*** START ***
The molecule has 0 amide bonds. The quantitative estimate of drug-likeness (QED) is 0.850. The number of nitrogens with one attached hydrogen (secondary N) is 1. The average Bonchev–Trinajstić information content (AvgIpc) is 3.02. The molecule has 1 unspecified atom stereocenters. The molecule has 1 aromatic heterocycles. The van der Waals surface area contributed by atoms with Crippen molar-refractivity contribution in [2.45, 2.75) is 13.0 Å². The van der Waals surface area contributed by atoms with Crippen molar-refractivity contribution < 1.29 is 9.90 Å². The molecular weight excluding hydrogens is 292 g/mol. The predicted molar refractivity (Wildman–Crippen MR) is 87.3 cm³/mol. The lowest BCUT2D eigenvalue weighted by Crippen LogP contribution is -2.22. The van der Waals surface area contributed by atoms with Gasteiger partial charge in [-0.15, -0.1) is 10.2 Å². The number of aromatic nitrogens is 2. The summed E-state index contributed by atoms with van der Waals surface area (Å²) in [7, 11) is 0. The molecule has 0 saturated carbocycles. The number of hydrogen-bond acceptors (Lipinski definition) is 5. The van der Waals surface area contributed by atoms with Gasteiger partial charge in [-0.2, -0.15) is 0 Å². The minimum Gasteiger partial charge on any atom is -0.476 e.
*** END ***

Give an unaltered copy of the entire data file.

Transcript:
The molecule has 0 amide bonds. The quantitative estimate of drug-likeness (QED) is 0.850. The number of nitrogens with one attached hydrogen (secondary N) is 1. The average Bonchev–Trinajstić information content (AvgIpc) is 3.02. The molecule has 1 unspecified atom stereocenters. The molecule has 1 aromatic heterocycles. The van der Waals surface area contributed by atoms with Crippen molar-refractivity contribution in [2.45, 2.75) is 13.0 Å². The van der Waals surface area contributed by atoms with Crippen molar-refractivity contribution < 1.29 is 9.90 Å². The molecular weight excluding hydrogens is 292 g/mol. The predicted molar refractivity (Wildman–Crippen MR) is 87.3 cm³/mol. The lowest BCUT2D eigenvalue weighted by Crippen LogP contribution is -2.22. The van der Waals surface area contributed by atoms with Gasteiger partial charge in [-0.15, -0.1) is 10.2 Å². The number of aromatic nitrogens is 2. The summed E-state index contributed by atoms with van der Waals surface area (Å²) in [7, 11) is 0. The molecule has 0 saturated carbocycles. The number of hydrogen-bond acceptors (Lipinski definition) is 5. The van der Waals surface area contributed by atoms with Gasteiger partial charge in [-0.2, -0.15) is 0 Å². The minimum Gasteiger partial charge on any atom is -0.476 e.